Public financing of elections, as a state and local democracy reform, can help enhance the political voice and power of working-class people and people of color. It is an effective antidote to the outsized influence corporations and major donors currently have on both politics and policy. Today, an elite and tiny donor class—comprised of an extremely wealthy, 90 percent white, and overwhelmingly male subsection of the population – determines who runs for office, who wins elections, and what policies make it onto the agendas in Washington and state legislatures across the country.
In places like Connecticut and New York City public financing has helped elect candidates who successfully championed increasing the minimum wage, paid sick leave, banning employers from checking credit scores, and repealing the death penalty.
Public financing programs can, and should be designed to, achieve three key values: political equality, diverse and reflective representation, and increasing opportunity for exercising Independent Political Power—all of which are critical for giving people an equal say in the policies and decisions that directly affect their lives.
But not all public financing systems are created equal. Over the last few decades, three common types of public financing have been enacted, each with varying levels of success in fulfilling these core ideals and achieving specific indicators of a government by, of, and for the people. This brief provides a summary and assessment of the three most common types of public financing programs (block grants, small-donor matching and tax credits/refunds/vouchers) across a range of specific indicators tied to the values of political equality, reflective representation and exercising Independent Political Power:
- Better policy outcomes. Do city and/or state policy priorities more accurately reflect public preferences, including the needs of working class people and people of color, rather than being skewed by wealthy donors?
- More racial, gender, income, and wealth diversity among candidates and elected officials. Are more women, people of color, and working-class people running for office and winning?
- Greater percentage of small contributions financing elections. Are candidates raising money from large pools of small donors from their communities, as opposed to raising most of their campaign funds through large contributions from a handful of wealthy donors?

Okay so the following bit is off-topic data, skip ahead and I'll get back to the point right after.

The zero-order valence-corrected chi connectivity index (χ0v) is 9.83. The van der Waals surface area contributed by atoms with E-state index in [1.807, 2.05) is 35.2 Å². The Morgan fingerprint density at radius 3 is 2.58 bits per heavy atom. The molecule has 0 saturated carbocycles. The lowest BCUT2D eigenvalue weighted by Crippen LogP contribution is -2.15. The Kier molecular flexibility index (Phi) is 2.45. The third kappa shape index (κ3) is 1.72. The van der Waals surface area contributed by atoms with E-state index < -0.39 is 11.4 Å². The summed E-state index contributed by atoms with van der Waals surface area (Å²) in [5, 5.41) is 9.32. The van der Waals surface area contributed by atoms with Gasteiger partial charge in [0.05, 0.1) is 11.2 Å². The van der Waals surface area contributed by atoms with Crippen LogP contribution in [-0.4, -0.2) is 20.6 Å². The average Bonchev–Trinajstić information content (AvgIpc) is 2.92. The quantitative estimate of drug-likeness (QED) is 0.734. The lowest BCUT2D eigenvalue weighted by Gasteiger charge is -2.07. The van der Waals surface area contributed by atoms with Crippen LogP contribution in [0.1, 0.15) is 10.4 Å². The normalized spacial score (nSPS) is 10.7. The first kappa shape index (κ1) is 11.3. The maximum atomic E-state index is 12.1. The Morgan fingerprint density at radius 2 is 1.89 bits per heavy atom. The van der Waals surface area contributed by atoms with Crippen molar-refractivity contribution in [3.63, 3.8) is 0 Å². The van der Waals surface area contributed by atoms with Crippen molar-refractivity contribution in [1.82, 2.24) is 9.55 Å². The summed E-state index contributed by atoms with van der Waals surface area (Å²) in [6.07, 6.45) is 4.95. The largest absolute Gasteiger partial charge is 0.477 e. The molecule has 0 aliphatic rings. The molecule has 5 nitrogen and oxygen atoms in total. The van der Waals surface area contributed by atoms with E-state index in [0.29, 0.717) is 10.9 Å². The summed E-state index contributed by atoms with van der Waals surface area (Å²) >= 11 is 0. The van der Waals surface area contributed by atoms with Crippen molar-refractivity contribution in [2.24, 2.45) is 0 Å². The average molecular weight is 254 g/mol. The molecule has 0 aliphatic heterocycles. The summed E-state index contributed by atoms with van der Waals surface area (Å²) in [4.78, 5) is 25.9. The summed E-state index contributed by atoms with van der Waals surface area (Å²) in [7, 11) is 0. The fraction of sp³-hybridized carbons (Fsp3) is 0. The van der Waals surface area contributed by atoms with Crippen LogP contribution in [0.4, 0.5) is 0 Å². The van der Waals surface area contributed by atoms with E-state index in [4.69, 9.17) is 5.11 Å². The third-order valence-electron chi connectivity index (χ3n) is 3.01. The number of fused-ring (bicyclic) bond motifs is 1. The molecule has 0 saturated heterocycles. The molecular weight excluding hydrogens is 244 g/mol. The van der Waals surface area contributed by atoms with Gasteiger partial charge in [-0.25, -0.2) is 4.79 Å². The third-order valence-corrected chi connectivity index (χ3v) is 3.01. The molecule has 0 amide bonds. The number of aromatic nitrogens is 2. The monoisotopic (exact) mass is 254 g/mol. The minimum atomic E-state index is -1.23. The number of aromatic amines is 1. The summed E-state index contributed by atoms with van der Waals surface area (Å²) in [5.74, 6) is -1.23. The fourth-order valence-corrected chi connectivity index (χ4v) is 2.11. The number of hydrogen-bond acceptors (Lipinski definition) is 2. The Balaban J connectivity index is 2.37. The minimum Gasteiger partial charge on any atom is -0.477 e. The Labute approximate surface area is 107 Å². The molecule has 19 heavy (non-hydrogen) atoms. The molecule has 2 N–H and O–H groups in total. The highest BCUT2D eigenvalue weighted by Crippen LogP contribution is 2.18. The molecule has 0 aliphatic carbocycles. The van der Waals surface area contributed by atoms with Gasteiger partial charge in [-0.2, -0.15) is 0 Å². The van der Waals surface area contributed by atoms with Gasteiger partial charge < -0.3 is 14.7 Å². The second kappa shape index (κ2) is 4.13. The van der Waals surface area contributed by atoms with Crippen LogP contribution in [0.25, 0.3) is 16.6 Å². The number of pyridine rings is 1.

- High and sustained rates of candidate participation. Are most candidates opting to run their campaigns within the public financing system, and has participation in the system been sustained?
- More competitive seats and races. Is the political system more open and competitive, especially in primaries, so that constituents and their allied organizations can effectively hold elected officials accountable, and new candidates can effectively challenge the status quo?
Block Grant Programs
Grant-based programs—often referred to as “clean elections,” “fair elections” or “citizen-funded elections”—provide full funding for candidates to run their campaigns. Participating candidates receive a lump-sum grant from a public fund and no further fundraising is required (or allowed), so every participating candidate has equal resources with which to campaign. To qualify for the program, candidates must raise a threshold number of very small contributions (often $5) to demonstrate broad support in the community. To help participating candidates compete with big money opponents and unlimited outside spending, one jurisdiction has recently adjusted this model to allow candidates to receive a supplemental grant by securing a second round of qualifying contributions. Arizona, Connecticut, and Maine have statewide grant programs in effect.
Grant-based programs generally ensure that campaigns are funded by the highest percentage of small dollars and public money and come closest to equalizing the voices of even the least well off (since all contributions to participating candidates are very small contributions); free candidates from spending the majority of their time fundraising (since fundraising is complete once the candidate qualifies for the grant, except for supplemental funding); and are best at equalizing the voices of candidates (versus voters) by giving them the same amount of money to conduct their campaigns—so campaigns can be contests of ideas promoted at roughly equal volume.
The biggest downside is that grant programs can leave participating candidates vulnerable to wealthy opponents and outside spending attacks since participants are generally not permitted to raise or spend money beyond the limited public grant, and (due to a bad Supreme Court case) cannot receive additional public funds to match opponent spending. In 2015, Maine updated its law with a strategy for addressing this problem by allowing candidates to qualify for supplemental funds by raising additional small-dollar contributions. Even with this adjustment, however, candidates must take a risk that public funding available (and the corresponding spending limit) will be adequate to keep up with an opponent. The system does not self-adjust by allowing candidates to keep raising small dollars to meet an unexpected surge of opposition spending.
It is difficult to draw firm across-the-board conclusions about the programs’ empirical impact on the key indicators listed above since there are only three statewide grant programs in effect in widely varying political circumstances (AZ, CT, ME).